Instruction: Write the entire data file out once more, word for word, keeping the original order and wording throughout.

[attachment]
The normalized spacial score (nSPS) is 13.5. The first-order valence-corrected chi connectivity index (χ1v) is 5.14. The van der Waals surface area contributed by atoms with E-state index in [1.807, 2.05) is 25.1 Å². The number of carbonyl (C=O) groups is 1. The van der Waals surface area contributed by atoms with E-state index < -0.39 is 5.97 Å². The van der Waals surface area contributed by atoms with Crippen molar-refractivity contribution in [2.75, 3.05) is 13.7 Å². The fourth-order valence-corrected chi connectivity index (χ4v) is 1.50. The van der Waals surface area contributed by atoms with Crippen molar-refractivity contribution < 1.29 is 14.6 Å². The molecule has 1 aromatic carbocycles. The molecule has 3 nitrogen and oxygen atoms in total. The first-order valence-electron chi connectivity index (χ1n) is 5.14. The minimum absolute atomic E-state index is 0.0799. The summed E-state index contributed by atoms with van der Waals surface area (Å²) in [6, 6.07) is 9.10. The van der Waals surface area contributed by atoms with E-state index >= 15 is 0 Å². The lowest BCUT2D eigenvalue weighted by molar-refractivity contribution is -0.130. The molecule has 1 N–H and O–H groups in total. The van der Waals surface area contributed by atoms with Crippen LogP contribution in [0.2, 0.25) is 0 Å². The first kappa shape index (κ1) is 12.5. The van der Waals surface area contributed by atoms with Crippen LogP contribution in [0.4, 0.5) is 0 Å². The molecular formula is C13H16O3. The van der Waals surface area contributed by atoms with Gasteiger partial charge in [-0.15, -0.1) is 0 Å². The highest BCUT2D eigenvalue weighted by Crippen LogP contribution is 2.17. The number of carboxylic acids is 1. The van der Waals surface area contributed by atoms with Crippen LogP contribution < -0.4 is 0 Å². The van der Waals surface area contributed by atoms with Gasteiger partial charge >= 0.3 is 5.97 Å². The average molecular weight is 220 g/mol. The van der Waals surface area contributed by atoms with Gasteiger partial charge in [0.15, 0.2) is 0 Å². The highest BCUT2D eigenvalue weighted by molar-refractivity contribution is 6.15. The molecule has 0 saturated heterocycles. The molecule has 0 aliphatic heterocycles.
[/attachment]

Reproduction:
The normalized spacial score (nSPS) is 13.5. The first-order valence-corrected chi connectivity index (χ1v) is 5.14. The van der Waals surface area contributed by atoms with E-state index in [1.807, 2.05) is 25.1 Å². The number of carbonyl (C=O) groups is 1. The van der Waals surface area contributed by atoms with E-state index < -0.39 is 5.97 Å². The van der Waals surface area contributed by atoms with Crippen molar-refractivity contribution in [2.75, 3.05) is 13.7 Å². The fourth-order valence-corrected chi connectivity index (χ4v) is 1.50. The van der Waals surface area contributed by atoms with Crippen molar-refractivity contribution < 1.29 is 14.6 Å². The molecule has 1 aromatic carbocycles. The molecule has 3 nitrogen and oxygen atoms in total. The first-order valence-electron chi connectivity index (χ1n) is 5.14. The minimum absolute atomic E-state index is 0.0799. The summed E-state index contributed by atoms with van der Waals surface area (Å²) in [6, 6.07) is 9.10. The van der Waals surface area contributed by atoms with E-state index >= 15 is 0 Å². The lowest BCUT2D eigenvalue weighted by molar-refractivity contribution is -0.130. The molecule has 1 N–H and O–H groups in total. The van der Waals surface area contributed by atoms with Crippen LogP contribution in [0.2, 0.25) is 0 Å². The first kappa shape index (κ1) is 12.5. The van der Waals surface area contributed by atoms with Crippen LogP contribution in [0.4, 0.5) is 0 Å². The molecular formula is C13H16O3. The van der Waals surface area contributed by atoms with Gasteiger partial charge in [-0.15, -0.1) is 0 Å². The highest BCUT2D eigenvalue weighted by Crippen LogP contribution is 2.17. The number of carboxylic acids is 1. The van der Waals surface area contributed by atoms with Crippen LogP contribution < -0.4 is 0 Å². The van der Waals surface area contributed by atoms with Gasteiger partial charge >= 0.3 is 5.97 Å². The average molecular weight is 220 g/mol. The van der Waals surface area contributed by atoms with Gasteiger partial charge in [0.15, 0.2) is 0 Å². The highest BCUT2D eigenvalue weighted by molar-refractivity contribution is 6.15. The molecule has 0 saturated heterocycles. The molecule has 0 aliphatic heterocycles.